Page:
Who's The Daddy: Retire as soon as you can and enjoy every minute of life

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One day, and that day will come around a lot sooner than you think, you’ll be dead. Sorry to be the one to break it to you, but the one commodity none of us can buy more of is time.

You can save and invest all your working life for a comfortable retirement, eat healthily, don’t drink too much and get plenty of fresh air and exercise every day (I’d recommend doing all of these, by the way) but when your time comes, that’s it. Game over.

A day or two later, and probably before you’re in the ground, your nearest and dearest will be round your house, rummaging through your gear for anything of value. And all the stuff you spent your life fretting about, all the crap you bought, around 95 per cent of it will end up on the tip, or maybe stuffed into a charity bag and left on the curb outside the house you spent your life paying for. Photos and anything of sentimental or monetary value, that’s all they’ll keep.

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All cheery stuff. But there’s an upside to our impending demise. YouTube is awash with financial advisors and investment experts who all say pretty much the same thing - retire as soon as you can.

Retire early and enjoy life. Photo: AdobeRetire early and enjoy life. Photo: Adobe
Retire early and enjoy life. Photo: Adobe

One expert calculated that once you hit your late 50s and early 60s, you have fewer than 1,000 weeks of good health left. OK, that’s just a different way of saying around 20 years, but it does bring things into sharp focus.If you’re in your early 20s reading this - hello daughter #1 and daughter #2! - if you remember nothing else today, burn this onto your soul in letters of fire. Save and invest 15 per cent of what you earn every month - on payday - into a low-cost index fund. The S&P 500 has returned a touch over 16 per cent in the last six months, historically it averages around 10 per cent a year. God bless America!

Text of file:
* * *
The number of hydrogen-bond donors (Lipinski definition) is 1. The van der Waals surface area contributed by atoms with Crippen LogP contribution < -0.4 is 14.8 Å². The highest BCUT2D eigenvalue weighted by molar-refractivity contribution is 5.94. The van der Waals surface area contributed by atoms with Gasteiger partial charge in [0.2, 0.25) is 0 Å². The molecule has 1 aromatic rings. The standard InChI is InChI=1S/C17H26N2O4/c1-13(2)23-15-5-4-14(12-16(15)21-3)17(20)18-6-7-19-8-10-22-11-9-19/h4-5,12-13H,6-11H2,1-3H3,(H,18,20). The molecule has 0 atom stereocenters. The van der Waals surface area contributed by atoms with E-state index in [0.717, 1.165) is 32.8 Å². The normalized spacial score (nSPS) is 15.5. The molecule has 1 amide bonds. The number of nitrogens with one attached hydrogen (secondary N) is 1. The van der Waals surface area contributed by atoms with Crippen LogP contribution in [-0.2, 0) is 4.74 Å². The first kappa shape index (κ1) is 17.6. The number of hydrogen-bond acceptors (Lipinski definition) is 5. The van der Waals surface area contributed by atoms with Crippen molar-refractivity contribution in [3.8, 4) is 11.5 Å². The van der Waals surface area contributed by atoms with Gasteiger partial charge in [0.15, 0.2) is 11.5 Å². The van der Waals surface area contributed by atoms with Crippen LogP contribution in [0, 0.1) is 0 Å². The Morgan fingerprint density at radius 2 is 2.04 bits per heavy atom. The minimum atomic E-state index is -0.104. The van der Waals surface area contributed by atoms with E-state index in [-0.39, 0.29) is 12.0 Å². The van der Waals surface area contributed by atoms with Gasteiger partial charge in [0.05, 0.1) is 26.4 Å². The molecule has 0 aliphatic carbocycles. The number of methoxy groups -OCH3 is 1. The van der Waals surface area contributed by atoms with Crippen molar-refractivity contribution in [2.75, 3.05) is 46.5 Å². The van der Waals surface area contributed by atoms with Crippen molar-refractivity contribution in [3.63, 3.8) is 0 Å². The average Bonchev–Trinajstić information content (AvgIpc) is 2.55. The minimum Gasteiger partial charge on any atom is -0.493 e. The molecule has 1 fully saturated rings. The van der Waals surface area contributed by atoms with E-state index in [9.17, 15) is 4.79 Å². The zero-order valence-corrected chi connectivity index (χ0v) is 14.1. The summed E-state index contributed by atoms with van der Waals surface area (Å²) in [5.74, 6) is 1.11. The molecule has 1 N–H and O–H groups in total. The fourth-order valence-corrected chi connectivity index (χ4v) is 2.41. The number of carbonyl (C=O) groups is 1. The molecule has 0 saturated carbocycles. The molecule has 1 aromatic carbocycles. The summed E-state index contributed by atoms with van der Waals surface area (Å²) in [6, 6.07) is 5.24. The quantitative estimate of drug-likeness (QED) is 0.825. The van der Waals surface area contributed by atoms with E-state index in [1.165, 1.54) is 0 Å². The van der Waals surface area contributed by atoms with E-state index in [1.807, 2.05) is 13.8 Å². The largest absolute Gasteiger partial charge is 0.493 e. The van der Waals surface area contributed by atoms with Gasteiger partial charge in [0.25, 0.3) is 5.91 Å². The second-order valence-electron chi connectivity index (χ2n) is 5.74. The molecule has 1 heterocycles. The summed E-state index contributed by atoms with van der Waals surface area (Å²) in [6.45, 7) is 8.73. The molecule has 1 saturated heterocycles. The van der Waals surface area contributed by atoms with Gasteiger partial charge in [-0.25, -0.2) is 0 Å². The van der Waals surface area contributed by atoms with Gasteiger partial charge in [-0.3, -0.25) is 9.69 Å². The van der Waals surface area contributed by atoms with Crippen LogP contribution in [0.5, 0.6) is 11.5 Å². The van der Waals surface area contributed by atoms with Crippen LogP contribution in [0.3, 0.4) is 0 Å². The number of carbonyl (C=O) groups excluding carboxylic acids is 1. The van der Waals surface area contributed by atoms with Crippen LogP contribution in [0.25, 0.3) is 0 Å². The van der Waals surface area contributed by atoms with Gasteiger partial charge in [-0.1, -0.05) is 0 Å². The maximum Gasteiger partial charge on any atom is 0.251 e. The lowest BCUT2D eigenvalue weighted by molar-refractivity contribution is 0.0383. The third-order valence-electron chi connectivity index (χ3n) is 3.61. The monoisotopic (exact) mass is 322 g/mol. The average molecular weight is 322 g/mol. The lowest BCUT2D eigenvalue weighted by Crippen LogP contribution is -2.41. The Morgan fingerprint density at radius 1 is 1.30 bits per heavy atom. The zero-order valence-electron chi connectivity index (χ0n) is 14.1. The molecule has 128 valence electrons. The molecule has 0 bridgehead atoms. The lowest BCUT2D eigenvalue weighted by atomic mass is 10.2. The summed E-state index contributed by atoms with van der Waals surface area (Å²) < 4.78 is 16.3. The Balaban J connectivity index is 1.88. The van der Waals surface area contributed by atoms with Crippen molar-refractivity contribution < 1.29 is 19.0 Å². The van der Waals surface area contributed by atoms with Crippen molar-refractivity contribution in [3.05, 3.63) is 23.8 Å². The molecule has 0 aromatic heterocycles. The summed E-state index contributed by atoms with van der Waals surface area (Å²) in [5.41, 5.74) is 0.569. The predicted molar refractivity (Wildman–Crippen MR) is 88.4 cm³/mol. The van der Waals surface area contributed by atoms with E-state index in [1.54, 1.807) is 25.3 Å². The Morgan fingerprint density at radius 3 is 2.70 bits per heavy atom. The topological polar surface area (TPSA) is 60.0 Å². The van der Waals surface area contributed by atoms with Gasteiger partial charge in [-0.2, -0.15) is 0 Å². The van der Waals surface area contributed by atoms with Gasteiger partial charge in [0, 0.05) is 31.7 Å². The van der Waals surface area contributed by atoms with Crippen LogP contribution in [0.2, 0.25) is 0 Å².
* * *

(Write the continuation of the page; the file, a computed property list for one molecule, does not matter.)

And if you earn the average wage, by the time you get to my age you’ll have just shy of (tappity-tap-taps figures into the compound interest calculator on thecalculatorsite.com) £1.2million. And over 35 years, it’s just north of £2m. Let me ask you a rhetorical question. If you had £2m - that was still growing at 10 per cent a year - would you turn up to work tomorrow?

To put this into perspective, my dad was a slim, healthy guy of 6ft 2in. Kept himself fit by doing loads of gardening - it was pruned to within an inch of perfection for decades - but he died of pancreatic cancer aged 66, a few months after he retired. Diagnosed in the third week in February, died on March 11.

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Or my grandad, another six-footer who liked his pipe and a pint, who suffered from angina and died a couple of years after he retired, two months after his 67th birthday.

Some people might say, “Yeah, but when you retire early, what are you going to do all day?” Well how about about anything you like whenever you want? Like the late Terry Hall, who left us aged just 63 said, “Enjoy yourself, it’s later than you think.”

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